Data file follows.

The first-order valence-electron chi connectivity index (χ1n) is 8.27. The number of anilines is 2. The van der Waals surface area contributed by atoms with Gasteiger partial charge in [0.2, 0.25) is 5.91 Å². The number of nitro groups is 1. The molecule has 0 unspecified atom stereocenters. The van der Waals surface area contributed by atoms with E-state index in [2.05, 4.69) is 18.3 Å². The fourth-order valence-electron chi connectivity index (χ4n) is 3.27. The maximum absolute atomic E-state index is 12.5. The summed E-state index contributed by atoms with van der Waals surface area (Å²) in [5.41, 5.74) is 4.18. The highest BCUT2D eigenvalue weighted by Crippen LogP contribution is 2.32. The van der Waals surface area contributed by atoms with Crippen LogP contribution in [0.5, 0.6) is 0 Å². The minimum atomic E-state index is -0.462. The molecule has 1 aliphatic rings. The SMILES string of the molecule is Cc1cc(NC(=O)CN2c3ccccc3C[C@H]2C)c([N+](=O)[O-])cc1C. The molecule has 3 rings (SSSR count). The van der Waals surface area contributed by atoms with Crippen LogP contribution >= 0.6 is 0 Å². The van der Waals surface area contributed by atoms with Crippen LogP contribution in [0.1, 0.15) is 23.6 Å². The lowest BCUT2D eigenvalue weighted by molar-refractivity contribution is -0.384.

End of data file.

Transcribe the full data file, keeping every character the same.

The first-order valence-electron chi connectivity index (χ1n) is 8.27. The number of anilines is 2. The van der Waals surface area contributed by atoms with Gasteiger partial charge in [0.2, 0.25) is 5.91 Å². The number of nitro groups is 1. The molecule has 0 unspecified atom stereocenters. The van der Waals surface area contributed by atoms with E-state index in [2.05, 4.69) is 18.3 Å². The fourth-order valence-electron chi connectivity index (χ4n) is 3.27. The maximum absolute atomic E-state index is 12.5. The summed E-state index contributed by atoms with van der Waals surface area (Å²) in [5.41, 5.74) is 4.18. The highest BCUT2D eigenvalue weighted by Crippen LogP contribution is 2.32. The van der Waals surface area contributed by atoms with Crippen LogP contribution in [0.5, 0.6) is 0 Å². The minimum atomic E-state index is -0.462. The molecule has 1 aliphatic rings. The SMILES string of the molecule is Cc1cc(NC(=O)CN2c3ccccc3C[C@H]2C)c([N+](=O)[O-])cc1C. The molecule has 3 rings (SSSR count). The van der Waals surface area contributed by atoms with Crippen LogP contribution >= 0.6 is 0 Å². The van der Waals surface area contributed by atoms with Crippen LogP contribution in [0.1, 0.15) is 23.6 Å². The lowest BCUT2D eigenvalue weighted by molar-refractivity contribution is -0.384.